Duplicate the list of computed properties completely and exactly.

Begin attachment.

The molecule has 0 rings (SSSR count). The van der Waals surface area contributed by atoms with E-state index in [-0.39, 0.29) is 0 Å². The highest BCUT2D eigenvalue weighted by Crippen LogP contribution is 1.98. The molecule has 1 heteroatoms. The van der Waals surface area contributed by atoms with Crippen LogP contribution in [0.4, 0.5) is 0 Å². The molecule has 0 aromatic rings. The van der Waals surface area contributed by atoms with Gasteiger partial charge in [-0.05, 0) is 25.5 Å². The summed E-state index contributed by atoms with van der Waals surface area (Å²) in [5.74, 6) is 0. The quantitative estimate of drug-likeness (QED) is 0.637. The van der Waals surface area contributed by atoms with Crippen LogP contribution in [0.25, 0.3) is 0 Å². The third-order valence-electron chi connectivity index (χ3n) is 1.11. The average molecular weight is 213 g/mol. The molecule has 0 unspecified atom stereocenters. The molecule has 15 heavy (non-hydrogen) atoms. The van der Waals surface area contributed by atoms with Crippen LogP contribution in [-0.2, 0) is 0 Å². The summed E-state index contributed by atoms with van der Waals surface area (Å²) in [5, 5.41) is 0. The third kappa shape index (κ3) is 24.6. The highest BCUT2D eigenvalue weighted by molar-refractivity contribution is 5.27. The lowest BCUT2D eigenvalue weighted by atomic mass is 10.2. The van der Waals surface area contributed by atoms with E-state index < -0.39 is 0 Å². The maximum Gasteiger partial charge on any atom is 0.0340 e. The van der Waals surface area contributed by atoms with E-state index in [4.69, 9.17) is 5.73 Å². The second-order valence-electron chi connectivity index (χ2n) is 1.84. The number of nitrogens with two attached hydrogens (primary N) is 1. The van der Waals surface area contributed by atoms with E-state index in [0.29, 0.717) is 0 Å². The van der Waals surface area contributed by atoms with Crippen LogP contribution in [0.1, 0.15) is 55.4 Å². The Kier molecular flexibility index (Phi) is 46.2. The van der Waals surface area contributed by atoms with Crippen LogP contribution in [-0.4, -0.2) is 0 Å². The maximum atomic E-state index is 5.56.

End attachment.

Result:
The molecule has 0 rings (SSSR count). The van der Waals surface area contributed by atoms with E-state index in [-0.39, 0.29) is 0 Å². The highest BCUT2D eigenvalue weighted by Crippen LogP contribution is 1.98. The molecule has 1 heteroatoms. The van der Waals surface area contributed by atoms with Crippen LogP contribution in [0.4, 0.5) is 0 Å². The molecule has 0 aromatic rings. The van der Waals surface area contributed by atoms with Gasteiger partial charge in [-0.05, 0) is 25.5 Å². The summed E-state index contributed by atoms with van der Waals surface area (Å²) in [5.74, 6) is 0. The quantitative estimate of drug-likeness (QED) is 0.637. The van der Waals surface area contributed by atoms with Crippen LogP contribution in [0.25, 0.3) is 0 Å². The third-order valence-electron chi connectivity index (χ3n) is 1.11. The average molecular weight is 213 g/mol. The molecule has 0 unspecified atom stereocenters. The molecule has 15 heavy (non-hydrogen) atoms. The van der Waals surface area contributed by atoms with Crippen LogP contribution in [-0.2, 0) is 0 Å². The summed E-state index contributed by atoms with van der Waals surface area (Å²) in [5, 5.41) is 0. The third kappa shape index (κ3) is 24.6. The highest BCUT2D eigenvalue weighted by molar-refractivity contribution is 5.27. The lowest BCUT2D eigenvalue weighted by atomic mass is 10.2. The van der Waals surface area contributed by atoms with E-state index < -0.39 is 0 Å². The maximum Gasteiger partial charge on any atom is 0.0340 e. The van der Waals surface area contributed by atoms with E-state index in [4.69, 9.17) is 5.73 Å². The second-order valence-electron chi connectivity index (χ2n) is 1.84. The number of nitrogens with two attached hydrogens (primary N) is 1. The van der Waals surface area contributed by atoms with E-state index in [0.29, 0.717) is 0 Å². The van der Waals surface area contributed by atoms with Crippen LogP contribution in [0.1, 0.15) is 55.4 Å². The Kier molecular flexibility index (Phi) is 46.2. The van der Waals surface area contributed by atoms with Crippen LogP contribution in [-0.4, -0.2) is 0 Å². The maximum atomic E-state index is 5.56.